via @alessandrosquarzi on Southwestern Watch Cuff. Always a winner.
Unidentified couple, c. 1932, by Sam Hood (State Library of NSW Flickr collection).
Stupid Summer Pants — The summer in Monterey Bay isn’t dramatically different than any other season of the year. Temperatures rest between the high 50s at the coldest and perhaps will rise into the low 70s. Despite the lack of any noticeable seasons, I still enjoy wearing seasonally appropriate clothing. And for summer months, I do enjoy wearing some really stupid summer pants.
Don’t mistake this as an endorsement for them, nor should you consider them a wardrobe staple. You don’t need a pair — let alone six pairs — in your closet. They’re obnoxious and never really appropriate for even the most casual of workplaces. They likely will go with very little in your wardrobe, too.
But despite not being able to justify owning them, their presence has multiplied in the past year — taking more space in my closet that ought to be filled with more of those wardrobe staples everyone keeps harping on about. The truth is that I really enjoy wearing them and they make me happy on my days off when I’m not bound by the workplace jacket and necktie.
They’re probably better known as “Go To Hell” pants — Ivy Style’s Christian Chensvold wrote on the history of GTH pants — but let’s just call them what they really are: stupid. Wearing them signals I’m not doing anything important that day; it’s my day off and I’ll do whatever I damn well please.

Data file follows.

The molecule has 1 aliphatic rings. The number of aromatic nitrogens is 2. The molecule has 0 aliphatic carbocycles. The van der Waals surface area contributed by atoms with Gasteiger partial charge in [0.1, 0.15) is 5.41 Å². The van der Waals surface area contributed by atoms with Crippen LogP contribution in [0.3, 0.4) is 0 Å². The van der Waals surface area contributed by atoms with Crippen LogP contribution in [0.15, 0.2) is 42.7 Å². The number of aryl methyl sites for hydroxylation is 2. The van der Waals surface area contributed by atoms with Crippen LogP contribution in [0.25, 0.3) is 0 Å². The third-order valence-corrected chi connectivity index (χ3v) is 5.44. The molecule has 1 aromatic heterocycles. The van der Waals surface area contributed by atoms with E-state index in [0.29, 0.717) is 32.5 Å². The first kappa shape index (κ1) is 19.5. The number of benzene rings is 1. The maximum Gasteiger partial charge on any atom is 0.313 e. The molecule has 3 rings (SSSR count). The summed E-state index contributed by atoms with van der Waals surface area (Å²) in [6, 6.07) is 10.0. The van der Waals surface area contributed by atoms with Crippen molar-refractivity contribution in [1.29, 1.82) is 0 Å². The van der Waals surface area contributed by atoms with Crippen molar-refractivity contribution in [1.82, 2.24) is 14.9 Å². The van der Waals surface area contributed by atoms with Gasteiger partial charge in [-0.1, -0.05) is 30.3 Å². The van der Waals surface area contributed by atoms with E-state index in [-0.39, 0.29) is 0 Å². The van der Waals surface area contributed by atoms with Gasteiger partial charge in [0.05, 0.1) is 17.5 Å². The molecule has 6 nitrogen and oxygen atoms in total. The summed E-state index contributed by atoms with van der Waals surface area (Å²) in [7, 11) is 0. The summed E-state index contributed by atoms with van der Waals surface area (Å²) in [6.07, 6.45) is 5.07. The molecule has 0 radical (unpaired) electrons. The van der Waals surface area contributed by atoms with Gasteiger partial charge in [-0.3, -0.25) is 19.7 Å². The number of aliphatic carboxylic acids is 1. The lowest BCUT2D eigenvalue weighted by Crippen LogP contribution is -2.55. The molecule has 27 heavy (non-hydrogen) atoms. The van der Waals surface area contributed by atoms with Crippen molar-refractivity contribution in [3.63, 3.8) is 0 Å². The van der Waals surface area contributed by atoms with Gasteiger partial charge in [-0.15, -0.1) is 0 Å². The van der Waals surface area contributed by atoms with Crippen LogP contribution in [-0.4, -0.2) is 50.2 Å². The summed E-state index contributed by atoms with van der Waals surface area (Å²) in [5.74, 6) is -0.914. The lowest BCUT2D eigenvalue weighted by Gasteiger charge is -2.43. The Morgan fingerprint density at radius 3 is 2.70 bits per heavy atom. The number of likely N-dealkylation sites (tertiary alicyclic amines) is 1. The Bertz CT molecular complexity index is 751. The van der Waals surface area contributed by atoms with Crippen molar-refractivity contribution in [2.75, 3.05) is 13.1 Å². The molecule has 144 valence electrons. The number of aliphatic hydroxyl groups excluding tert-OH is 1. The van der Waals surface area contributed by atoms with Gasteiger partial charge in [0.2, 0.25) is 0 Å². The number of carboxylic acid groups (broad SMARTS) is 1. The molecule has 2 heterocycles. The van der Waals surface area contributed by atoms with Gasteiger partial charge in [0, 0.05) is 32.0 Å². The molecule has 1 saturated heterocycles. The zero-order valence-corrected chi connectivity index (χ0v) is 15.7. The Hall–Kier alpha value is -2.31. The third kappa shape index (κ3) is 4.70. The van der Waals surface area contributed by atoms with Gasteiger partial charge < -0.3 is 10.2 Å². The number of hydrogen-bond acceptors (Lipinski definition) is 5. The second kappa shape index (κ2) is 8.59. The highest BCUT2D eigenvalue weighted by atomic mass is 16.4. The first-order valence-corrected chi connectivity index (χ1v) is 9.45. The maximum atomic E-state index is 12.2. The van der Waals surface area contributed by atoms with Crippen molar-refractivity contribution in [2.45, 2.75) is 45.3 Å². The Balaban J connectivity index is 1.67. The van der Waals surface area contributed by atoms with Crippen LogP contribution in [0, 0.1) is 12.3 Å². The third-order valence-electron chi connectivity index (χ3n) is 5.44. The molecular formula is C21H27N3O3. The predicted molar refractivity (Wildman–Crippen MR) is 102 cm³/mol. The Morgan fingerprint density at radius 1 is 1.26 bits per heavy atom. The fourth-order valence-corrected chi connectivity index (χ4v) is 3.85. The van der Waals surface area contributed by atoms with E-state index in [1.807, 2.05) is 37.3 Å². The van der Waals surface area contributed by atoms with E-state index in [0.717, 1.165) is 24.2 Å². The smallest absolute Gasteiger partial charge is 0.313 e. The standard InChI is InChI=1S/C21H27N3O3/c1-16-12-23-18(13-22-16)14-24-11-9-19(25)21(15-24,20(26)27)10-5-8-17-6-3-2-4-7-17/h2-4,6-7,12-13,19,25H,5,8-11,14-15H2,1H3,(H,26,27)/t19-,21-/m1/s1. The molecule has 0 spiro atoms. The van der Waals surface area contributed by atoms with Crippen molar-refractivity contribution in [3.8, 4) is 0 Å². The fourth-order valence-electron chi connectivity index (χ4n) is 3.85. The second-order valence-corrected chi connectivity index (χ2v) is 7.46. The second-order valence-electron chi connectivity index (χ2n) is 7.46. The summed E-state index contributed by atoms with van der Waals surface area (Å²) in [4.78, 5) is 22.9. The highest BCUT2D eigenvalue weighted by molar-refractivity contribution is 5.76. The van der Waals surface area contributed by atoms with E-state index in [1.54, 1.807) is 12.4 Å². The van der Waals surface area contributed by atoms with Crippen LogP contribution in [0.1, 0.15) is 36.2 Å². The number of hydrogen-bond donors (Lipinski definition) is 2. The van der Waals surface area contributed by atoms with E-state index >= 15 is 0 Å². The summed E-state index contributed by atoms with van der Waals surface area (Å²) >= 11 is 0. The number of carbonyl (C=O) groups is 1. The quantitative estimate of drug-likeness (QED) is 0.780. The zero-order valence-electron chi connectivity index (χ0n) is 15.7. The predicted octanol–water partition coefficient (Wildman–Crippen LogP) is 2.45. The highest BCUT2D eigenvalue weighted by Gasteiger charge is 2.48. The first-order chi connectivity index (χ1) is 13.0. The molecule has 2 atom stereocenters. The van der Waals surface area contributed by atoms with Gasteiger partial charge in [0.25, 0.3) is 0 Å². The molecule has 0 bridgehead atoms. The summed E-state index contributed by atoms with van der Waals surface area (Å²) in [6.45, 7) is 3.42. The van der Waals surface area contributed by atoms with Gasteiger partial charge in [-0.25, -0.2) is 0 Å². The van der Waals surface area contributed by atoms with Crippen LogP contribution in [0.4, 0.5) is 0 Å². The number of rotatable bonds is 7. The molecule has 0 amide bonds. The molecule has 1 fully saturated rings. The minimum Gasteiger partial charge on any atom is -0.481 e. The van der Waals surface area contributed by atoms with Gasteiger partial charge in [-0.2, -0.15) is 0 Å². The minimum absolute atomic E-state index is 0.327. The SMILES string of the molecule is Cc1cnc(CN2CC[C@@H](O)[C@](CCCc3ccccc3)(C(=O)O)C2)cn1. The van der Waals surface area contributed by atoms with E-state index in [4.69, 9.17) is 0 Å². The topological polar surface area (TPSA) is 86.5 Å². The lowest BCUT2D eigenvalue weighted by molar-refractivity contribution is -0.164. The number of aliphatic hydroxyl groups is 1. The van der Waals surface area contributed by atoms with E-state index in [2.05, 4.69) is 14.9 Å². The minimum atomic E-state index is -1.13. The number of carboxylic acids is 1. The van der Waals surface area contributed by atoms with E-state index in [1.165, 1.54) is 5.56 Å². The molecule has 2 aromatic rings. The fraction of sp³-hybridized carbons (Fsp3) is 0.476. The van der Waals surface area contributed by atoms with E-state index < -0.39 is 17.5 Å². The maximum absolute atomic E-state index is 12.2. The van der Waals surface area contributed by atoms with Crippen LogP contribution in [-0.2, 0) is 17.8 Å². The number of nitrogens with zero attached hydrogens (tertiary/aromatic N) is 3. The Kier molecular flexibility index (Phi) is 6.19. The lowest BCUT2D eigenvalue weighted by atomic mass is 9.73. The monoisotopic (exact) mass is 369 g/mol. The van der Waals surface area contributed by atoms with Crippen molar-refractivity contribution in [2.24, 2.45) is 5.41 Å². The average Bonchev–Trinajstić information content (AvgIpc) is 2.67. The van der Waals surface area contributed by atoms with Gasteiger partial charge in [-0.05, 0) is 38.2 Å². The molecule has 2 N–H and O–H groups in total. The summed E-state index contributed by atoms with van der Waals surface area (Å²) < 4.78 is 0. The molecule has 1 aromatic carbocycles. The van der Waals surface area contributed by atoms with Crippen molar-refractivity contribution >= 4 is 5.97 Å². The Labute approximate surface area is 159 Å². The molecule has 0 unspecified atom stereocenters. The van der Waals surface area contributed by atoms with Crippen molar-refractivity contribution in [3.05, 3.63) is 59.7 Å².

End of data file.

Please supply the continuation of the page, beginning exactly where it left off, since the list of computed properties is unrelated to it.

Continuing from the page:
Some are cut trim, others wide with a bit of break. Materials range from light chino cottons, cotton-linen blends or madras.
I’ve been wearing them with long-sleeved rugby polos, popover shirts, untucked OCBDs, boat shoes, unlined desert boots, loafers, the occasional linen shawl-collar cardigan sweater and never with socks.
It’s a shame the stupidity can’t last year-round, but much like a mojito, they only feel right under the summer sun.
Reenactors from World War One, the Napoleonic Wars, the post-Marian Roman period and the early Medieval era take to the London tube to promote English Heritage.
— Robert F. Kennedy
Linen & Wool Summer Suit Fashions in the 1930’s